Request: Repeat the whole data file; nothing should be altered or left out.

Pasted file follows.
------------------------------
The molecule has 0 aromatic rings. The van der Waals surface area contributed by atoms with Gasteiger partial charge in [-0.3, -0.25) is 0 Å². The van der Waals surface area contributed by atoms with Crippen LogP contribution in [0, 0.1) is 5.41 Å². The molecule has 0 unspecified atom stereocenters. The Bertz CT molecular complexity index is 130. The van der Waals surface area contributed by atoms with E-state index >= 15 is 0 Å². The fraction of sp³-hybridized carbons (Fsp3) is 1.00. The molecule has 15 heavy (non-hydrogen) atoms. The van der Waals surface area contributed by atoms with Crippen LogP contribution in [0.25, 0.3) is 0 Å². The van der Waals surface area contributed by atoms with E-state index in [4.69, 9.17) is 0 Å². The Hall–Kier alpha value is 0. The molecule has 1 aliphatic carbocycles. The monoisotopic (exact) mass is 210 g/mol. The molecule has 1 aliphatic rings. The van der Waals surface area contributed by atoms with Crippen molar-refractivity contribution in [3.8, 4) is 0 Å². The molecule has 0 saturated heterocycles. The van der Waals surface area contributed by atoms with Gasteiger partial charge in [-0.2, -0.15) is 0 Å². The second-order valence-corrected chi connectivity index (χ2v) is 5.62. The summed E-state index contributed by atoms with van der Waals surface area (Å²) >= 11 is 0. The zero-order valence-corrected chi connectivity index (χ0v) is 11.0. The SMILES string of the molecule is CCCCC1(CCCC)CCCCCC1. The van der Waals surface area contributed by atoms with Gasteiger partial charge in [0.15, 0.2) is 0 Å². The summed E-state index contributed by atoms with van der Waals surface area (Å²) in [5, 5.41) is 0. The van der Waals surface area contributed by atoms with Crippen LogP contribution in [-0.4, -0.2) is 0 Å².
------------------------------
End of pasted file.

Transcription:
The molecule has 0 aromatic rings. The van der Waals surface area contributed by atoms with Gasteiger partial charge in [-0.3, -0.25) is 0 Å². The van der Waals surface area contributed by atoms with Crippen LogP contribution in [0, 0.1) is 5.41 Å². The molecule has 0 unspecified atom stereocenters. The Bertz CT molecular complexity index is 130. The van der Waals surface area contributed by atoms with E-state index >= 15 is 0 Å². The fraction of sp³-hybridized carbons (Fsp3) is 1.00. The molecule has 15 heavy (non-hydrogen) atoms. The van der Waals surface area contributed by atoms with Crippen LogP contribution in [0.25, 0.3) is 0 Å². The van der Waals surface area contributed by atoms with E-state index in [4.69, 9.17) is 0 Å². The Hall–Kier alpha value is 0. The molecule has 1 aliphatic carbocycles. The monoisotopic (exact) mass is 210 g/mol. The molecule has 1 aliphatic rings. The van der Waals surface area contributed by atoms with Crippen molar-refractivity contribution in [3.8, 4) is 0 Å². The molecule has 0 saturated heterocycles. The van der Waals surface area contributed by atoms with Gasteiger partial charge in [-0.2, -0.15) is 0 Å². The second-order valence-corrected chi connectivity index (χ2v) is 5.62. The summed E-state index contributed by atoms with van der Waals surface area (Å²) >= 11 is 0. The zero-order valence-corrected chi connectivity index (χ0v) is 11.0. The SMILES string of the molecule is CCCCC1(CCCC)CCCCCC1. The van der Waals surface area contributed by atoms with Gasteiger partial charge in [0.15, 0.2) is 0 Å². The summed E-state index contributed by atoms with van der Waals surface area (Å²) in [5, 5.41) is 0. The van der Waals surface area contributed by atoms with Crippen LogP contribution in [-0.4, -0.2) is 0 Å².